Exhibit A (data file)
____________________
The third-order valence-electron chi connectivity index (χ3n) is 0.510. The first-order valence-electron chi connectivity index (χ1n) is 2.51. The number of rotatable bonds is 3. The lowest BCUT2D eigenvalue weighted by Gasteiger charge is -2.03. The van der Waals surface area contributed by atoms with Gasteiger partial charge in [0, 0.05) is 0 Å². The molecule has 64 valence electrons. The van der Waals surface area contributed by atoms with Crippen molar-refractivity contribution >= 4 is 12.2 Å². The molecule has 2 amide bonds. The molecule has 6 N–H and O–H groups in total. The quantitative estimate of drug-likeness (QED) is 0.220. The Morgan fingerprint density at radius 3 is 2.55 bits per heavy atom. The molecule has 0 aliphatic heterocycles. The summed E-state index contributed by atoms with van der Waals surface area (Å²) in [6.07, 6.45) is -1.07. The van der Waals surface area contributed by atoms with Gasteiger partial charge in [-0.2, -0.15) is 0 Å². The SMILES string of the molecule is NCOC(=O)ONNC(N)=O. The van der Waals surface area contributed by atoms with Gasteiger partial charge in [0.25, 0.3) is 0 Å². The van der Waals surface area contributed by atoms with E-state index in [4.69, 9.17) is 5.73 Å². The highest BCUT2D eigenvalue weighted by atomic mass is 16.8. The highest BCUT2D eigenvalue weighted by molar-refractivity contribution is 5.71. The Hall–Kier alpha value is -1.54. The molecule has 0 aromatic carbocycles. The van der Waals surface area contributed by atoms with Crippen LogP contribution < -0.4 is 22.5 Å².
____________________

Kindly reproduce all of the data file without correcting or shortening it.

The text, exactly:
The third-order valence-electron chi connectivity index (χ3n) is 0.510. The first-order valence-electron chi connectivity index (χ1n) is 2.51. The number of rotatable bonds is 3. The lowest BCUT2D eigenvalue weighted by Gasteiger charge is -2.03. The van der Waals surface area contributed by atoms with Gasteiger partial charge in [0, 0.05) is 0 Å². The molecule has 64 valence electrons. The van der Waals surface area contributed by atoms with Crippen molar-refractivity contribution >= 4 is 12.2 Å². The molecule has 2 amide bonds. The molecule has 6 N–H and O–H groups in total. The quantitative estimate of drug-likeness (QED) is 0.220. The Morgan fingerprint density at radius 3 is 2.55 bits per heavy atom. The molecule has 0 aliphatic heterocycles. The summed E-state index contributed by atoms with van der Waals surface area (Å²) in [6.07, 6.45) is -1.07. The van der Waals surface area contributed by atoms with Gasteiger partial charge in [-0.2, -0.15) is 0 Å². The SMILES string of the molecule is NCOC(=O)ONNC(N)=O. The van der Waals surface area contributed by atoms with Gasteiger partial charge in [0.25, 0.3) is 0 Å². The van der Waals surface area contributed by atoms with E-state index in [4.69, 9.17) is 5.73 Å². The highest BCUT2D eigenvalue weighted by atomic mass is 16.8. The highest BCUT2D eigenvalue weighted by molar-refractivity contribution is 5.71. The Hall–Kier alpha value is -1.54. The molecule has 0 aromatic carbocycles. The van der Waals surface area contributed by atoms with Crippen LogP contribution < -0.4 is 22.5 Å².